When NATO's bombing campaign started and the Serb military intensified it's operations knowing that their reign was about to end many Kosovar families were separated in the chaos that ensued. Only when the conflict ended and families returned home from neighboring countries could they determine who had survived. The Kbasci family could not account for four of their number: Shaip (66), his wife Sanije (62), their son Ramadan (41) and grandson Floren (6 months). Shortly after making it home they heard from neighbours that their kin had been executed and buried in a field on their farm. These photographs show the men of the family exhuming the bodies and taking them to the women for reburial. 

 When NATO's bombing campaign started and the Serb military intensified it's operations knowing that their reign was about to end many Kosovar families were separated in the chaos that ensued. Only when the conflict ended and families returned home from neighboring countries could they determine who had survived. The Kbasci family could not account for four of their number: Shaip (66), his wife Sanije (62), their son Ramadan (41) and grandson Floren (6 months). Shortly after making it home they heard from neighbours that their kin had been executed and buried in a field on their farm. These photographs show the men of the family exhuming the bodies and taking them to the women for reburial.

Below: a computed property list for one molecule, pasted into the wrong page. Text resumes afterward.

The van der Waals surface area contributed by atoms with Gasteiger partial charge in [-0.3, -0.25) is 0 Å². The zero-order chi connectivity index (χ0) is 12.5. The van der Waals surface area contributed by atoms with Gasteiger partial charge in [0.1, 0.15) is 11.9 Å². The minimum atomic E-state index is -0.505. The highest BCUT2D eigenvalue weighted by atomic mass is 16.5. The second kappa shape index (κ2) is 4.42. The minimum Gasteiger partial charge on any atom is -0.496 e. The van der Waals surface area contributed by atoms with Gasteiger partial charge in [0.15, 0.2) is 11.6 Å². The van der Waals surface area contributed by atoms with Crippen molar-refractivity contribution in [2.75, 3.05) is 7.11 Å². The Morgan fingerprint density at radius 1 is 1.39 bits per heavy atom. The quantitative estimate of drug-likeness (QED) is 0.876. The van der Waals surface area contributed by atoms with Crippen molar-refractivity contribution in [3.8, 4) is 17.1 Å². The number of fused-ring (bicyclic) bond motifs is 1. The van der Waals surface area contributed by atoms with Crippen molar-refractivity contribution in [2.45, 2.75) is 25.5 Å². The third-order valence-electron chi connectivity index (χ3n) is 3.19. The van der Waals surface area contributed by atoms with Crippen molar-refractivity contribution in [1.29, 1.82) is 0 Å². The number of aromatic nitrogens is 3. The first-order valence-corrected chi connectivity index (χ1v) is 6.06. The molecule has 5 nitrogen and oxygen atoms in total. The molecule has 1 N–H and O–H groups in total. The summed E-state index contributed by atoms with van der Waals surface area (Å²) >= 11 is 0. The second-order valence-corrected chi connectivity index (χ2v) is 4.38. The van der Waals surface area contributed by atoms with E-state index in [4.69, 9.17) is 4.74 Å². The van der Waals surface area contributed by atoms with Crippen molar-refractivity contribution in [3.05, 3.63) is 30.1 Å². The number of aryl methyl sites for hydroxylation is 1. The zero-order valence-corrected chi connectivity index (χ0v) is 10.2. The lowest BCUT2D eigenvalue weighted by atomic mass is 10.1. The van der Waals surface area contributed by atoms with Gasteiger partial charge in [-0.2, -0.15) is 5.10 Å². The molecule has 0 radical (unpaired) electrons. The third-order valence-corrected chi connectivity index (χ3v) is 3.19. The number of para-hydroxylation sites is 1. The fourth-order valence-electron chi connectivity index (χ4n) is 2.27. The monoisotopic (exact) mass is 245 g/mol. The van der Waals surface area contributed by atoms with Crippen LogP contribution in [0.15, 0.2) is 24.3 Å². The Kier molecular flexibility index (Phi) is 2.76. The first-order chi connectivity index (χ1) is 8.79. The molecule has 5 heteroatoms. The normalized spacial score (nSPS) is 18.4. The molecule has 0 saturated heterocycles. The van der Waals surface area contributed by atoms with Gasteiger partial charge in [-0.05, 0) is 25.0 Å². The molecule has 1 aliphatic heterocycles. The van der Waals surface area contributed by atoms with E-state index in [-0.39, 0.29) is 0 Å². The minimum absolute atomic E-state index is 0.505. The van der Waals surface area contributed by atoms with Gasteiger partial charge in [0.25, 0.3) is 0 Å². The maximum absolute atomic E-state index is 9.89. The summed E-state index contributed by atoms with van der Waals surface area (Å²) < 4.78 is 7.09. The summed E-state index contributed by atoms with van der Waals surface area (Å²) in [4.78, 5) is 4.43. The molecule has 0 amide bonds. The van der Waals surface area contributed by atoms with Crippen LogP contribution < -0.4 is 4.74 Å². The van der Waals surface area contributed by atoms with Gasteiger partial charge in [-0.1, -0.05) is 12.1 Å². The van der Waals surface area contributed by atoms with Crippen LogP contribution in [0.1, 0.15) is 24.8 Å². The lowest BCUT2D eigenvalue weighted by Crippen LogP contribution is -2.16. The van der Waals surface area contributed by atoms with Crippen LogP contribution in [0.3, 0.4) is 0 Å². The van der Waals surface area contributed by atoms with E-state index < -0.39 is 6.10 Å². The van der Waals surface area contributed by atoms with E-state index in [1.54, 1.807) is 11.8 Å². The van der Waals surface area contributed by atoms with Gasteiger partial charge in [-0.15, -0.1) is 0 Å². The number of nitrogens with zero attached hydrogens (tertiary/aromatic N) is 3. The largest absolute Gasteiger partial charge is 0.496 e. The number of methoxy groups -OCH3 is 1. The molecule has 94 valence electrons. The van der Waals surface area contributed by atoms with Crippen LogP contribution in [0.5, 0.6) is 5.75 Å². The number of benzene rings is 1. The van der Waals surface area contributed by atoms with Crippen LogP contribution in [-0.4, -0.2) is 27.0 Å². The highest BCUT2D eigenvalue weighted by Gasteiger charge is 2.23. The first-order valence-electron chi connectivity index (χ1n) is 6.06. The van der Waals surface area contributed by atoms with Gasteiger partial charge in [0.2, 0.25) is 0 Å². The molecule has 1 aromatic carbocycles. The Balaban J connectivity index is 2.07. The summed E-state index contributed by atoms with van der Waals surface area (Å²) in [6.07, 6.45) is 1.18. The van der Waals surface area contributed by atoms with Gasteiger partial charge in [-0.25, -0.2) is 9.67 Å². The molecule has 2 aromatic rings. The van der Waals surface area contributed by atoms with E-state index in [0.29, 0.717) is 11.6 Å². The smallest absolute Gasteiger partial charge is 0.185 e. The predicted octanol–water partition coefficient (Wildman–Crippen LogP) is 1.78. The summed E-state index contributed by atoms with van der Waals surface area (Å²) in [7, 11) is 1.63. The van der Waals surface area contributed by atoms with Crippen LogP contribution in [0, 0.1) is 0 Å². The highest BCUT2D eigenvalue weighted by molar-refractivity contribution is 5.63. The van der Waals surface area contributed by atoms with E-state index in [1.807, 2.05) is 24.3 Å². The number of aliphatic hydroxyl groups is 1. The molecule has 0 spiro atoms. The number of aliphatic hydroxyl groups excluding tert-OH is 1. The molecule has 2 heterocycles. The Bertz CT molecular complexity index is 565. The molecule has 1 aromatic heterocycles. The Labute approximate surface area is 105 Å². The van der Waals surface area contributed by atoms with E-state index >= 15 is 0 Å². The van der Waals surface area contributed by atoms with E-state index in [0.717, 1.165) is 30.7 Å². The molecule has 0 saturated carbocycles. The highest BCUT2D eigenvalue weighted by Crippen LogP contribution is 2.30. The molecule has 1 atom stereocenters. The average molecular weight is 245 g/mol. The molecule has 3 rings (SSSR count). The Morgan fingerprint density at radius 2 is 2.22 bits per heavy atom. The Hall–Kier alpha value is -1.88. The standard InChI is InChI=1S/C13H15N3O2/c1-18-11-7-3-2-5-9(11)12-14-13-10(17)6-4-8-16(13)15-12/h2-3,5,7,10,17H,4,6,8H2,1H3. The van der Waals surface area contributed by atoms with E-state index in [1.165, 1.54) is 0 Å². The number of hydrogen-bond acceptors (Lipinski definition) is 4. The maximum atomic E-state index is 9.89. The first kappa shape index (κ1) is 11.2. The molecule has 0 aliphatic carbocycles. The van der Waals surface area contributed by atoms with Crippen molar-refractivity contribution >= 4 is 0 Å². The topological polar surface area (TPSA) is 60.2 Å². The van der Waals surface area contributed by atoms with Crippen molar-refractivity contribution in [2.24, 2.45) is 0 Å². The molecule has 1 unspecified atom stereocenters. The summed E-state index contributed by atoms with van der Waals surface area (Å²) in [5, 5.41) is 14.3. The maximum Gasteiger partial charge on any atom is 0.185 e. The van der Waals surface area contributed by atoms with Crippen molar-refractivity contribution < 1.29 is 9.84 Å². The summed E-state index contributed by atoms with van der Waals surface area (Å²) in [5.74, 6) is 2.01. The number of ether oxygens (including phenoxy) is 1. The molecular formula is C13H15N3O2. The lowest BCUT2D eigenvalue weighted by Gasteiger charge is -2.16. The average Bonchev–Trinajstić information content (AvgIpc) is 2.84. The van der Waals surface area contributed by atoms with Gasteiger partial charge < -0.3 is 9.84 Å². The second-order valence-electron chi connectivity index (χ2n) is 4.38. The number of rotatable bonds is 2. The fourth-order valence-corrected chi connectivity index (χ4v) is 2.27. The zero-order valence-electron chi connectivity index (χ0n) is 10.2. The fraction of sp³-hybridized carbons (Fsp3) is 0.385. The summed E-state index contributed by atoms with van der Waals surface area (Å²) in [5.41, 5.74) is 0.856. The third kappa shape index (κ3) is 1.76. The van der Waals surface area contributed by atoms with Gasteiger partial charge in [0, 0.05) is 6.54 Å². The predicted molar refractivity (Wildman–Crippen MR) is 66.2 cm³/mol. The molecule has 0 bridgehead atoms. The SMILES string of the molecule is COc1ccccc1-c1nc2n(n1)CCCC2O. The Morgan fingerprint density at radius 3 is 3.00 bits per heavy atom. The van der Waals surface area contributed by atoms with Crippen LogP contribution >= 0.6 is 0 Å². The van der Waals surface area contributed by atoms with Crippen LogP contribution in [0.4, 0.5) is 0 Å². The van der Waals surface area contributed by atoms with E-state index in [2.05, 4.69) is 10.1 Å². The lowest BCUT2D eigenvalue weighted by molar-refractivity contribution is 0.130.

When NATO's bombing campaign started and the Serb military intensified it's operations knowing that their reign was about to end many Kosovar families were separated in the chaos that ensued. Only when the conflict ended and families returned home from neighboring countries could they determine who had survived. The Kbasci family could not account for four of their number: Shaip (66), his wife Sanije (62), their son Ramadan (41) and grandson Floren (6 months). Shortly after making it home they heard from neighbours that their kin had been executed and buried in a field on their farm. These photographs show the men of the family exhuming the bodies and taking them to the women for reburial.